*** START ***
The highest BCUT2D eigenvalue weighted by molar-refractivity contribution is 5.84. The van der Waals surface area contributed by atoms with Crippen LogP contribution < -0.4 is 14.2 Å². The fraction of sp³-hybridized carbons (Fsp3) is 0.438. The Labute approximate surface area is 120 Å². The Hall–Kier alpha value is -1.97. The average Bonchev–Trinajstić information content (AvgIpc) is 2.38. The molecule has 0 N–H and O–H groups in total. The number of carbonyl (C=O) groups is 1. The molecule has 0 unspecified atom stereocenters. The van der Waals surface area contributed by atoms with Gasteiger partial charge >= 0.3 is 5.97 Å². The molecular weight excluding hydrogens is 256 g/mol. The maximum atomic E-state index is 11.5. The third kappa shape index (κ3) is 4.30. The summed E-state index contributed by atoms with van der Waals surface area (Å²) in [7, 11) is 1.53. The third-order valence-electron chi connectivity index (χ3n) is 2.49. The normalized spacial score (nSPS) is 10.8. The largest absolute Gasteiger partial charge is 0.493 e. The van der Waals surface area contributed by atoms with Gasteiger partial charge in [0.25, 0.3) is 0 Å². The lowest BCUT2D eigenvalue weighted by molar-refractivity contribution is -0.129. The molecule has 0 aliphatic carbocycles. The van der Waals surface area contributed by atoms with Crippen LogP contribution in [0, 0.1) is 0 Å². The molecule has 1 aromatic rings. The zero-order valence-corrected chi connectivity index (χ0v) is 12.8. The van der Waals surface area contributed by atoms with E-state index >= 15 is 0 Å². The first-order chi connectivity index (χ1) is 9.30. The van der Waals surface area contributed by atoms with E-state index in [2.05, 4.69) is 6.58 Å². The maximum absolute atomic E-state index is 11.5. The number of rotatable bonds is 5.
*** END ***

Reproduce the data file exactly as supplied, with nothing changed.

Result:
The highest BCUT2D eigenvalue weighted by molar-refractivity contribution is 5.84. The van der Waals surface area contributed by atoms with Crippen LogP contribution < -0.4 is 14.2 Å². The fraction of sp³-hybridized carbons (Fsp3) is 0.438. The Labute approximate surface area is 120 Å². The Hall–Kier alpha value is -1.97. The average Bonchev–Trinajstić information content (AvgIpc) is 2.38. The molecule has 0 N–H and O–H groups in total. The number of carbonyl (C=O) groups is 1. The molecule has 0 unspecified atom stereocenters. The van der Waals surface area contributed by atoms with Gasteiger partial charge >= 0.3 is 5.97 Å². The molecular weight excluding hydrogens is 256 g/mol. The maximum atomic E-state index is 11.5. The third kappa shape index (κ3) is 4.30. The summed E-state index contributed by atoms with van der Waals surface area (Å²) in [7, 11) is 1.53. The third-order valence-electron chi connectivity index (χ3n) is 2.49. The normalized spacial score (nSPS) is 10.8. The largest absolute Gasteiger partial charge is 0.493 e. The van der Waals surface area contributed by atoms with Gasteiger partial charge in [0.25, 0.3) is 0 Å². The lowest BCUT2D eigenvalue weighted by molar-refractivity contribution is -0.129. The molecule has 0 aliphatic carbocycles. The van der Waals surface area contributed by atoms with Crippen LogP contribution in [0, 0.1) is 0 Å². The molecule has 1 aromatic rings. The zero-order valence-corrected chi connectivity index (χ0v) is 12.8. The van der Waals surface area contributed by atoms with E-state index >= 15 is 0 Å². The first-order chi connectivity index (χ1) is 9.30. The van der Waals surface area contributed by atoms with E-state index in [2.05, 4.69) is 6.58 Å². The maximum absolute atomic E-state index is 11.5. The number of rotatable bonds is 5.